Though there is truth in these charges, historians have since corrected some of those impressions. They acknowledge the bribery and corruption practiced by some associated with Grant’s administration, but also credit him with fighting the Ku Klux Klan in the South. He also attempted to resolve Western conflicts with Native Americans—he appointed Native American Ely Parker as Commissioner of Indian Affairs—and strengthened ties with Great Britain, largely due to the diplomacy of his Secretary of State, Hamilton Fish.
Cheated by a business partner after he’d left the White House, nearly broke, and then told by doctors that he was dying of throat cancer, Grant spent the final year of his life desperately writing his memoirs of the Civil War to provide for his family after his death. With the encouragement and backing of Mark Twain, he finished his two-volume work just days before he died. Again with Twain’s assistance and generous royalty payments, “The Personal Memoirs of Ulysses S. Grant” became a bestseller and brought financial security to his wife, Julia.
That autobiography, which focuses primarily on Grant’s military career, is today considered one of the finest nonfiction works in our literature. Grant’s spare writing, his ability to describe complicated battles, and his comments on various leaders remain valuable both as a guide to the Civil War and as a model for writing.
Though Mark Twain clearly had a vested interest in promoting Grant’s “Personal Memoirs,” many critics would agree with his evaluation of the book:
“I had been comparing the memoirs with Caesar‘s ‘Commentaries.’ … I was able to say in all sincerity, that the same high merits distinguished both books—clarity of statement, directness, simplicity, unpretentiousness, manifest truthfulness, fairness and justice toward friend and foe alike, soldierly candor and frankness, and soldierly avoidance of flowery speech. I placed the two books side by side upon the same high level, and I still think that they belonged there.”
Magnanimous praise indeed from a high priest of American literature.
Of all our presidents, Theodore Roosevelt was as much a writer as a politician. Many today who know something of his life mark him as a bibliophile extraordinaire who often read two or three books a day and who consumed tens of thousands of books in his lifetime, surely making him the most well-read of our chief executives.
Besides reading a library of books, however, Roosevelt was also a prolific author.
In his lifetime, Roosevelt wrote and saw published over 30 books. The range of topics was vast, running from biographies of English Lord Protector Oliver Cromwell and the prominent American senator Thomas Hart Benton to works as diverse as “The Naval War of 1812,” “The Wilderness Hunter,” “The Rough Riders,” “Progressive Principles,” and “A Booklover’s Holidays in the Open.”
Perhaps best-known of his works is “Theodore Roosevelt: An Autobiography,” published several years after he’d left the White House. This memoir, which is still in print and which may be found online as well, weaves together incidents and major events of Roosevelt’s life along with his philosophy for living. At the end of “Chapter II: The Vigor of Life,” for instance, having addressed such topics as “bodily vigor” and courage, he writes these sentences about a man seeking to acquire fearlessness:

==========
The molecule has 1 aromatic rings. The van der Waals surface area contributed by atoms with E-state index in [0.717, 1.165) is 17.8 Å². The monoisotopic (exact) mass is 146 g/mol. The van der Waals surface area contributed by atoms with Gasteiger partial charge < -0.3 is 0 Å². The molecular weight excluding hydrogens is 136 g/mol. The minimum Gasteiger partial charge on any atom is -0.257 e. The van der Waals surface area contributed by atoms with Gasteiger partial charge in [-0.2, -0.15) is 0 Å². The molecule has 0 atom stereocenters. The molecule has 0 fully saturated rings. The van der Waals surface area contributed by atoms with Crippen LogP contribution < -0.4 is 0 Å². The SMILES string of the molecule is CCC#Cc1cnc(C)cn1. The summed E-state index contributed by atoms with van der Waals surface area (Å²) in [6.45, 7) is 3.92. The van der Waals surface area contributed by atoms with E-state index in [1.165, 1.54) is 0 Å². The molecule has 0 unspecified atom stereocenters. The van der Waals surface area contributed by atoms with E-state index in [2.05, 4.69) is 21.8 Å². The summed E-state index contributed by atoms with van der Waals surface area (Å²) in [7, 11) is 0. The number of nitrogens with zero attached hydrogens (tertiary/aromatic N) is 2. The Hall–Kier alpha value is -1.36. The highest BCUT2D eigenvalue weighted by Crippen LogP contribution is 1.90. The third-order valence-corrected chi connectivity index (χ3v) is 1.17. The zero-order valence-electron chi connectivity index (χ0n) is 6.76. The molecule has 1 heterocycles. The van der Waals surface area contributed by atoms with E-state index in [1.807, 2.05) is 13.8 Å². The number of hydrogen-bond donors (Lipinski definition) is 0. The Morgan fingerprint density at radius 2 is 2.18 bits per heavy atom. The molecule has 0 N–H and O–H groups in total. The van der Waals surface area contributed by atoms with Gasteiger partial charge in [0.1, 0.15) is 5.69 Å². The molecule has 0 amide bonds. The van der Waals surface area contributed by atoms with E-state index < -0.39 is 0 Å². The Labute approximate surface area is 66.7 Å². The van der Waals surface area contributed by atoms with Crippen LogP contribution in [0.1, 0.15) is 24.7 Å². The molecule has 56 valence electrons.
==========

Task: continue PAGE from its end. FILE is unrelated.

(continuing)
“Let him dream about being a fearless man, and the more he dreams the better he will be, always provided he does his best to realize the dream in practice. He can do his part honorably and well provided only he sets fearlessness before him as an ideal, schools himself to think of danger merely as something to be faced and overcome, and regards life itself as he should regard it, not something to be thrown away, but as a pawn to be promptly hazarded whenever the hazard is warranted by the larger interests of the great game in which we are all engaged.”
Athlete, hunter, cowboy, soldier, husband, father, politician, president, and writer—Roosevelt played the great game and played it exceptionally well.
Words and Deeds
A famous Latin tag, “Facta non verba,” translates into English as “Actions, not words.” Generally, this adage holds true. We judge others more by what they do and less by what they say they will do.
These presidents were all men of action. The job demanded that of them. Fortunately for the rest of us, they also possessed the talent to set words and thoughts ablaze, and by those fires helped shine a light on the American Dream.
“Give what you can, with what you have, where you are,” Theodore Roosevelt once wrote.
By their example and by their words, these four presidents urge us to live by that axiom.
Jeff Minick has four children and a growing platoon of grandchildren. For 20 years, he taught history, literature, and Latin to seminars of homeschooling students in Asheville, N.C. He is the author of two novels, “Amanda Bell” and “Dust On Their Wings,” and two works of non-fiction, “Learning As I Go” and “Movies Make The Man.” Today, he lives and writes in Front Royal, Va. See JeffMinick.com to follow his blog.